n - Butane
C4H10

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General Characteristics Health Hazards Material Recommendations
A colorless, flammable, liquefied gas with faint odor. Relatively non toxic anesthetic in high concentrations. Normal materials can be used. Avoid plastic and rubber for liquids.
TLV-TWA Flammable Limits DOT Class / Label
800 ppm 1.8 - 8.5% 2.1/ Flammable Gas
Molecular Weight Specific Gravity Specific Volume
58.1 2.110 @ 70 F 6.4 cu.ft./lb @ 70 F
CGA Valve Outlet CAS Registry No. UN Number
510 106-97-8 1011
National Stock Number (NSN) Applicable to n -Butane MIL Specs/ Fed Specs
MSDS for n - Butane


Grade
Part #
Purity Minimum Cylinder
Size
Volume
LBS
Pressure
@ 70 F
Comments
Research
467000
99.6% Min.
Liquid phase
002

0.875

16.3

None

Chemically Pure
401600
99.0% Min.
Liquid phase
454
110
016
LBS
540
120
16
0.375
16.3
16.3
16.3
16.3

Uses: Butane in its pure form is used cor calibration work in instruments such as pressure and temperature gauges and for filling thermobulbs for such instruments. It is industrially important as an intermediate in the manufacture of aviation fuel and in the manufacture of many organic chemicals. It is also used as a heating fuel and special motor fuel. Either of two colourless, odourless, gaseous hydrocarbons (compounds of carbon and hydrogen), members of the series of paraffinic hydrocarbons. Their chemical formula is C4H10. The compound in which the carbon atoms are linked in a straight chain is denoted normal butane, or n-butane; the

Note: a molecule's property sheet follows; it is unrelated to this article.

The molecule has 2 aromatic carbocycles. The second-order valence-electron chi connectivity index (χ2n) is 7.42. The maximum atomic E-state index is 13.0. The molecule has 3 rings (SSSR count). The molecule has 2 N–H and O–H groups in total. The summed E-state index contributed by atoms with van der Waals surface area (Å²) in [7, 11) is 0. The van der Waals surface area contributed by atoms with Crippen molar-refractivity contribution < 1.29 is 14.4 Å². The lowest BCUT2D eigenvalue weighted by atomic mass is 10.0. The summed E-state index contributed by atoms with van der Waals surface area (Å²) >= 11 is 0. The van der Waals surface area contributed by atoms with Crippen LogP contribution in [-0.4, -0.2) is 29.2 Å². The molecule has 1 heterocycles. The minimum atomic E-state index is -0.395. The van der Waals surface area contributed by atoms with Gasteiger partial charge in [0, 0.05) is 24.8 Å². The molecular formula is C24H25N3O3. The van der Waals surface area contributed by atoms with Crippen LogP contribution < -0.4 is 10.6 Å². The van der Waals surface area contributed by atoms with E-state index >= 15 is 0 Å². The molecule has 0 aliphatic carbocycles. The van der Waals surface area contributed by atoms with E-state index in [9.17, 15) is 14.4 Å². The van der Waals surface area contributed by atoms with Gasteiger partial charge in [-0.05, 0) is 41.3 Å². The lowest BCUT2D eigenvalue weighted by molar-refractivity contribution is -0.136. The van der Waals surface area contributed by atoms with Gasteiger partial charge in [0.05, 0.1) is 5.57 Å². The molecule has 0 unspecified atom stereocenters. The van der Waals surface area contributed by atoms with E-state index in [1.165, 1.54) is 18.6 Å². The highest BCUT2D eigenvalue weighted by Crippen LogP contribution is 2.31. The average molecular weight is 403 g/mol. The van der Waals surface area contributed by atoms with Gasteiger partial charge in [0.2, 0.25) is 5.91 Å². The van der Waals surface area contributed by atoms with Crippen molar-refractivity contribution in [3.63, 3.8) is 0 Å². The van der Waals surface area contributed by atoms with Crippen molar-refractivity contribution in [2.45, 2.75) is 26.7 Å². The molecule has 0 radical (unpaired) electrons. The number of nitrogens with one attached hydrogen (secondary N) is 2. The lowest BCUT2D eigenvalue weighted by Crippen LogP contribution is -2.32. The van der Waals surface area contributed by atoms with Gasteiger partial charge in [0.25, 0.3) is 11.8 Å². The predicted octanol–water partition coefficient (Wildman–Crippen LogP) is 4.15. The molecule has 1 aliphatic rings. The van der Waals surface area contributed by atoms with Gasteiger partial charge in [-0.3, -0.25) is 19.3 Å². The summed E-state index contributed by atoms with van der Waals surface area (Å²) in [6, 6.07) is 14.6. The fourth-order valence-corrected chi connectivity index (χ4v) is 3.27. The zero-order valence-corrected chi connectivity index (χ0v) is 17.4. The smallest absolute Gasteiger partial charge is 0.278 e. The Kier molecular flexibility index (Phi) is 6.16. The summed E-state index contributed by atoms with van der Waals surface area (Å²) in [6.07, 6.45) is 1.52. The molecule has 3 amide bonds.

branched-chain form is isobutane. Both compounds occur in natural gas and in crude oil and are formed in large quantities in the refining of petroleum to produce gasoline.

The butanes present in natural gas can be separated from the large quantities of lower-boiling gaseous constituents, such as methane and ethane, by absorption in a light oil. The butanes thus obtained can be stripped from the absorbent along with propane and marketed as liquefied petroleum gas (LPG), or they can be separated from the propane and then from each other by fractional distillation: n-butane boils at -0.5° C (31.1° F); isobutane boils at -11.7° C (10.9° F). Butanes formed by catalytic cracking and other refinery processes are also recovered by absorption into a light oil.

Commercially, n-butane can be added to gasoline to increase its volatility. Transformed to isobutane in a refinery process known as isomerization, it can be reacted with certain other hydrocarbons such as butylene to form valuable high-octane constituents of gasoline.